Most proud of: "That my equestrian sports initiative has had such a great response in such a short time, also my astronomy courses and winning the pedagogical award. I also think it’s cool that the galaxy image at the entrance of the Gothenburg Physics Centre is based on a computer simulation from my degree project. The picture was taken with the Hubble telescope."
Motivation: "I’m motivated by doing things that are both fun and important. It’s fantastic to be able to show how things are interconnected or to manage to understand something unexpected that pops up."
First memory of physics: "I remember the British science fiction series Space: 1999, which was on television when I was around ten. I was glued to the TV, and then I started checking out astronomy books at the library. I’ve been crazy about horses since about the same age. My friend and I used to take a bus, tram, train and then walk three kilometres to get to the stable. I still remember the names of all the horses and where their stalls were. But I didn’t connect the horses or science fiction to physics at the time."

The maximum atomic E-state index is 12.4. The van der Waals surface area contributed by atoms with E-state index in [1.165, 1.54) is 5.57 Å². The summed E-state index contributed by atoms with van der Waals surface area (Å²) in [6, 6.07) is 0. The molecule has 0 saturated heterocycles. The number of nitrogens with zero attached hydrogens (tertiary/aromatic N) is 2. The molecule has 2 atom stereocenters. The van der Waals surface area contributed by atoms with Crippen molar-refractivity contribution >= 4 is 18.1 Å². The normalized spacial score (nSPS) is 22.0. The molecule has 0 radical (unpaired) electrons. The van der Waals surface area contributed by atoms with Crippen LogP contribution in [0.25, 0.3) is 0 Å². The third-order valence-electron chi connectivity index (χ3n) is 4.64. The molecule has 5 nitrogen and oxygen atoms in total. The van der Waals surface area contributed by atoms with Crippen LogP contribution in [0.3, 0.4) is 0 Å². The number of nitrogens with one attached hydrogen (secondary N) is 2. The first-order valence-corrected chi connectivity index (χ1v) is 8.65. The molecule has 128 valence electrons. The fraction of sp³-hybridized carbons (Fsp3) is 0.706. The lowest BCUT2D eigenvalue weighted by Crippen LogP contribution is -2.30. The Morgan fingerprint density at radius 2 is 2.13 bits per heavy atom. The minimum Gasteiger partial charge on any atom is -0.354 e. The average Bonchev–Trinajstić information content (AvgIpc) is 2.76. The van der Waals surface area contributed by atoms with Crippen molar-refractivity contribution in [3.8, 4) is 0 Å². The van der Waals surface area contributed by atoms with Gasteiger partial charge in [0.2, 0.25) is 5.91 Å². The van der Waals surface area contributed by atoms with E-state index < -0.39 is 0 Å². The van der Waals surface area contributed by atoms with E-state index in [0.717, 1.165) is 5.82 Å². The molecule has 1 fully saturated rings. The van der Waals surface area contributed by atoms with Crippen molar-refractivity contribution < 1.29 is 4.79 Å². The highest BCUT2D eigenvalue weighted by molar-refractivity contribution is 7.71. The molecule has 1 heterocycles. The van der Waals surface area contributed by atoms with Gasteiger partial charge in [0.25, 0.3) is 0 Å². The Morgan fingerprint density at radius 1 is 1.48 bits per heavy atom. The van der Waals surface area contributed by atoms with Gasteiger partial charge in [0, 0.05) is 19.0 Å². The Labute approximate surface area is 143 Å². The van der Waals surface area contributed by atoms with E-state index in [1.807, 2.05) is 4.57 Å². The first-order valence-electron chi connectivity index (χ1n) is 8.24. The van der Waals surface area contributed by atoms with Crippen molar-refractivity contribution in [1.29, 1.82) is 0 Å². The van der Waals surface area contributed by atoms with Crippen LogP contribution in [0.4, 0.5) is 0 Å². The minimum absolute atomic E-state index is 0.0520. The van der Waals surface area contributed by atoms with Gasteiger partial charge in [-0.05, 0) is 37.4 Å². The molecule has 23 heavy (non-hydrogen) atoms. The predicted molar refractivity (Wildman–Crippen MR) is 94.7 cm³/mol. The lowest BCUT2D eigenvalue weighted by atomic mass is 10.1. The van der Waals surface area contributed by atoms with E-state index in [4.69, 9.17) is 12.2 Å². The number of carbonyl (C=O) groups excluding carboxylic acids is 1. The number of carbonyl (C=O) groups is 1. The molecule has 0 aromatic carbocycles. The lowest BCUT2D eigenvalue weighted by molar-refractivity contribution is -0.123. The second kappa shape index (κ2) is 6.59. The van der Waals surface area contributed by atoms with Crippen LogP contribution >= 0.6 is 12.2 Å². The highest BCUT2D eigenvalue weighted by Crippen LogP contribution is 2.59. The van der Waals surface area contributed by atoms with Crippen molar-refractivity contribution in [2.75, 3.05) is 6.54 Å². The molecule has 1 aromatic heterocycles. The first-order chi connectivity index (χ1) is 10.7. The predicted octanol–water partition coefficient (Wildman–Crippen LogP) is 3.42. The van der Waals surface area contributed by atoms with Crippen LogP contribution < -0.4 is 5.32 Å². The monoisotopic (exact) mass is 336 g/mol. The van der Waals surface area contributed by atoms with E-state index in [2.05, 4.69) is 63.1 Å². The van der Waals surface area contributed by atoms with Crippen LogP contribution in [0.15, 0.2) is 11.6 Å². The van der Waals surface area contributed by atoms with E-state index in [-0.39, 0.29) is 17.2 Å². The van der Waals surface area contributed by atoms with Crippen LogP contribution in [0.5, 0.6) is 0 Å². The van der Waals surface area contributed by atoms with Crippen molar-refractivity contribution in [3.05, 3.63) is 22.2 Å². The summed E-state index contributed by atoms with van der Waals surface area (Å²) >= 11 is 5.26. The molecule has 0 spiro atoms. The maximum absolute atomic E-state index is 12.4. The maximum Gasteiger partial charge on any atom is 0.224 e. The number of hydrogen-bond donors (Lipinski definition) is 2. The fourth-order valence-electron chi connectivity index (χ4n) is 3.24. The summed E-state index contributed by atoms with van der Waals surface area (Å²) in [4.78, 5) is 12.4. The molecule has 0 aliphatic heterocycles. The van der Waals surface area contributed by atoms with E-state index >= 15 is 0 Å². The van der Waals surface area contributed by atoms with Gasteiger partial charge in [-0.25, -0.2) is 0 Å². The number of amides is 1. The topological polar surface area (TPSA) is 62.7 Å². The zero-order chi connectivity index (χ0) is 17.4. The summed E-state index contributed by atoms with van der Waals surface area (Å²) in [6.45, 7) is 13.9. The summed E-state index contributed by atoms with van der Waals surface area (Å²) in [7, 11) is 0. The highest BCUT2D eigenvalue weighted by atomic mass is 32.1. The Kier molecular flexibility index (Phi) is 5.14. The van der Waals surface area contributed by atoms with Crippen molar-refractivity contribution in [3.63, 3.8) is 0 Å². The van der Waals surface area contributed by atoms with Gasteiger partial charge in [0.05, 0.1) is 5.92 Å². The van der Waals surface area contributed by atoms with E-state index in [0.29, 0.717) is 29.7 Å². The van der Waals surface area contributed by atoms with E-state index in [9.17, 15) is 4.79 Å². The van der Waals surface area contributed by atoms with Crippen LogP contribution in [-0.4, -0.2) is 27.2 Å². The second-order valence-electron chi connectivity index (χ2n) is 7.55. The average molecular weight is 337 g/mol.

Best thing about being a scientist: "When you get an idea that suddenly opens up whole new avenues. Collaborating with colleagues, when ideas from all different places create something new."
Challenges of the job: "One challenge at the moment is building up our research in equestrian sports on a broader, more long-term scale. I also really want to have time to do more research in astrophysics, but I realise you can’t do everything all the time."
Dream for the future: "One dream would be to be able to prevent outbreaks of the painful equine disease laminitis. We’ve initiated a project involving tests to find early signs of the disease. Imagine how much suffering we could prevent if we succeed!
Text: Mia Halleröd Palmgren, firstname.lastname@example.org
Photo: Henrik Sandsjö (photo 1), Mia Halleröd Palmgren (photo 2)